If you were cuffed during Trump's inauguration, cops are trying to crack your smartphone

More than 100 mobes will only take a week to access

Vid The inauguration of President Donald Trump in the US capital was marked by protests, with cops collaring more than 200 people on the day. Now court documents reveal the US government's efforts to crack the arrestees' locked phones and slurp their contents.

The filings [PDF] – submitted to the Washington DC Superior Court – state that about 230 alleged rioters were cuffed on January 20 amid public outcry that caused over $100,000 in damage – and gave Alt-Reich campaigner Richard Spencer a sore jaw.

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On Wednesday this week, prosecutors said they seized more than 100 locked cellphones, and claim that these will be accessed and searched.

"The government is in the process of extracting information from the rioters' cellphones pursuant to lawfully issued search warrants, and expects to be in a position to produce all of the data from the searched rioter cellphones in the next several weeks," the filing reads.

"All of the rioter cellphones were locked, which requires more time-sensitive efforts to try and obtain the data."

The papers don't say how the police expect to be able to crack that many phones in such a short period of time, but it's to be assumed that many are not the most current models with security mechanisms that thwart data extraction while locked. Nevertheless, it's an ambitious target.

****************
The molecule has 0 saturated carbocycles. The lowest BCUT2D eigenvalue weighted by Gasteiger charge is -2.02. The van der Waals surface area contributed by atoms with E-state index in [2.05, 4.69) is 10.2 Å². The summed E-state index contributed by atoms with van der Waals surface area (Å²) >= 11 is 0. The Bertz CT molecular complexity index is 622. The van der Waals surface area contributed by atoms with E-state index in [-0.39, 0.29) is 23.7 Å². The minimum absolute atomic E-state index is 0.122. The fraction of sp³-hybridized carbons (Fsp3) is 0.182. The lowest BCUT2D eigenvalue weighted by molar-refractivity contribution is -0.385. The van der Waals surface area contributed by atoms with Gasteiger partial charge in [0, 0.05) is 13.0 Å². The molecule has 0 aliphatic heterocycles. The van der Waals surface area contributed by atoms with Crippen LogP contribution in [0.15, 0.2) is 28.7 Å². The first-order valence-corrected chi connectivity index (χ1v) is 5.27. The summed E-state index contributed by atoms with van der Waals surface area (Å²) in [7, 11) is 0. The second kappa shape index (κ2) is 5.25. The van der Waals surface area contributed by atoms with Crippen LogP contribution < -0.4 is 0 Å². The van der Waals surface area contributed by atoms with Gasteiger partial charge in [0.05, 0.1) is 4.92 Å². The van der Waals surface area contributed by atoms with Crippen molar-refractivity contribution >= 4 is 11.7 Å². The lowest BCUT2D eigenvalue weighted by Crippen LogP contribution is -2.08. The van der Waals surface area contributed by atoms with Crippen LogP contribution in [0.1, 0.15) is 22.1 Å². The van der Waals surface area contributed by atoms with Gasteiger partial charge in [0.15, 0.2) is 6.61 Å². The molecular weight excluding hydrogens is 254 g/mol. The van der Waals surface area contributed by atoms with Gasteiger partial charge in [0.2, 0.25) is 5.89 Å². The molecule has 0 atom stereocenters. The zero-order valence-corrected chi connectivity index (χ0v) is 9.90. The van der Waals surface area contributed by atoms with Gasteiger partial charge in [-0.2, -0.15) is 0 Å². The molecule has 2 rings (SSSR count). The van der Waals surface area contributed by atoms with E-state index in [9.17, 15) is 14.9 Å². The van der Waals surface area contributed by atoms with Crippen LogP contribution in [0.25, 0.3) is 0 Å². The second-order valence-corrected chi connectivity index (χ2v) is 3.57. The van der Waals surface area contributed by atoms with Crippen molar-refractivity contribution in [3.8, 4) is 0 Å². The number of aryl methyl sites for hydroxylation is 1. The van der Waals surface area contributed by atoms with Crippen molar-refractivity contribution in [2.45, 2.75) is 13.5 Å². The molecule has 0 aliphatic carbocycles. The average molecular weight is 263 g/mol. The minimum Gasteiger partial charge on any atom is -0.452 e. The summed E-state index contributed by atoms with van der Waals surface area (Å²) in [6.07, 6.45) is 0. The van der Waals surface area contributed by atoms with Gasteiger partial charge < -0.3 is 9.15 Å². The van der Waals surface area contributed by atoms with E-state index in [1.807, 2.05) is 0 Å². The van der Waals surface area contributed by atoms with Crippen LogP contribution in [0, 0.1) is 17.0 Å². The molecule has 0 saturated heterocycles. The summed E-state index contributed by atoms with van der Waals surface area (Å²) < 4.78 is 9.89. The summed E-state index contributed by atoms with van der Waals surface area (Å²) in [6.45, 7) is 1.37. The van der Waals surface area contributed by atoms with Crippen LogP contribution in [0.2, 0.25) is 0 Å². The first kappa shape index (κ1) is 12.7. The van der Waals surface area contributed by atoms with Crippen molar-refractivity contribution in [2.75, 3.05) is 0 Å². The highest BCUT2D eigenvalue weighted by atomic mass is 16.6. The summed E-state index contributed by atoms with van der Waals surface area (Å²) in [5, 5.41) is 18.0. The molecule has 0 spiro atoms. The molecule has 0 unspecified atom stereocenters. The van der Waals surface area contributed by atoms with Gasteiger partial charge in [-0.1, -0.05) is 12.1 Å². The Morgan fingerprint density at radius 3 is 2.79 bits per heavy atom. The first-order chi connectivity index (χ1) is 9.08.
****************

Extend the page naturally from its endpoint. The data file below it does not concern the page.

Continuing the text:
It may be that arrestees were forced to unlock their phones using fingerprints which, in the eyes of the law, can be required. Passcodes, however, are considered intellectual property of a kind and are therefore covered by the Fifth Amendment's protection.

Once the phones have had their data slurped, the contents will be put online on the Department of Justice's cloud-based file-sharing platform called USAfx, which it claims is secure. Defense attorneys can then access the data while preparing for their clients' court cases.

The US government is also planning [PDF] to conduct the trials en masse to save time. It has split the accused into four groups, ranging in size from a dozen to 138 defendants. Defense teams are complaining that this would deny individuals the trials they deserve.

We'll have to wait until the trials start before we get an inkling of the methods used to break that many phones, if indeed the tools will be disclosed. As we've seen in the FBI's case, sometimes law enforcement is willing to abandon a trial rather than reveal its methods. ®

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